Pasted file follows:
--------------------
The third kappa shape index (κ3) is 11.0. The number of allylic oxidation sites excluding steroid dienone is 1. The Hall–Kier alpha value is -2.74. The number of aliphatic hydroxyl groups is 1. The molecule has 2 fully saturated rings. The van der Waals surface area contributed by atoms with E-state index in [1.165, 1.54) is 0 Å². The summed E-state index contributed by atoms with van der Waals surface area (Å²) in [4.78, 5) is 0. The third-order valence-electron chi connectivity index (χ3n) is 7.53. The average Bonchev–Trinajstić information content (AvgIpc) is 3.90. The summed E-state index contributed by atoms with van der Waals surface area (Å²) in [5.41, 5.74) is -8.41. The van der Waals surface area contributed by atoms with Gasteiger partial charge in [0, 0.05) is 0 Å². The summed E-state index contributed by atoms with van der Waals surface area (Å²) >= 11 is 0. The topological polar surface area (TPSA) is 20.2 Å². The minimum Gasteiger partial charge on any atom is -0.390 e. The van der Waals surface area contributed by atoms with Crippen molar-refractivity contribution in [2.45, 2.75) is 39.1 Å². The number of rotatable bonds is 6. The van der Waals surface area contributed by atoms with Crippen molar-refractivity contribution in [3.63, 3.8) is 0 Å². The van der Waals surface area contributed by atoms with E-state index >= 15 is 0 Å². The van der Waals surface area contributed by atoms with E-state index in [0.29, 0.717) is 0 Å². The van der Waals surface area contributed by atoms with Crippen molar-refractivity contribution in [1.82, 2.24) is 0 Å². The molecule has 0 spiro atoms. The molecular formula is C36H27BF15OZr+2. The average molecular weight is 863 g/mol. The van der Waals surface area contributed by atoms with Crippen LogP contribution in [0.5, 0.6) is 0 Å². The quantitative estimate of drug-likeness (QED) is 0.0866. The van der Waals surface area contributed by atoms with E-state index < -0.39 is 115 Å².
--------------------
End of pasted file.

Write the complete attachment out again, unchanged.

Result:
The third kappa shape index (κ3) is 11.0. The number of allylic oxidation sites excluding steroid dienone is 1. The Hall–Kier alpha value is -2.74. The number of aliphatic hydroxyl groups is 1. The molecule has 2 fully saturated rings. The van der Waals surface area contributed by atoms with E-state index in [1.165, 1.54) is 0 Å². The summed E-state index contributed by atoms with van der Waals surface area (Å²) in [4.78, 5) is 0. The third-order valence-electron chi connectivity index (χ3n) is 7.53. The average Bonchev–Trinajstić information content (AvgIpc) is 3.90. The summed E-state index contributed by atoms with van der Waals surface area (Å²) in [5.41, 5.74) is -8.41. The van der Waals surface area contributed by atoms with Gasteiger partial charge in [0, 0.05) is 0 Å². The summed E-state index contributed by atoms with van der Waals surface area (Å²) >= 11 is 0. The topological polar surface area (TPSA) is 20.2 Å². The minimum Gasteiger partial charge on any atom is -0.390 e. The van der Waals surface area contributed by atoms with Crippen molar-refractivity contribution in [2.45, 2.75) is 39.1 Å². The number of rotatable bonds is 6. The van der Waals surface area contributed by atoms with Crippen molar-refractivity contribution in [3.63, 3.8) is 0 Å². The van der Waals surface area contributed by atoms with E-state index >= 15 is 0 Å². The van der Waals surface area contributed by atoms with E-state index in [0.29, 0.717) is 0 Å². The van der Waals surface area contributed by atoms with Crippen molar-refractivity contribution in [1.82, 2.24) is 0 Å². The molecule has 0 spiro atoms. The molecular formula is C36H27BF15OZr+2. The average molecular weight is 863 g/mol. The van der Waals surface area contributed by atoms with Crippen LogP contribution in [0.5, 0.6) is 0 Å². The quantitative estimate of drug-likeness (QED) is 0.0866. The van der Waals surface area contributed by atoms with E-state index < -0.39 is 115 Å².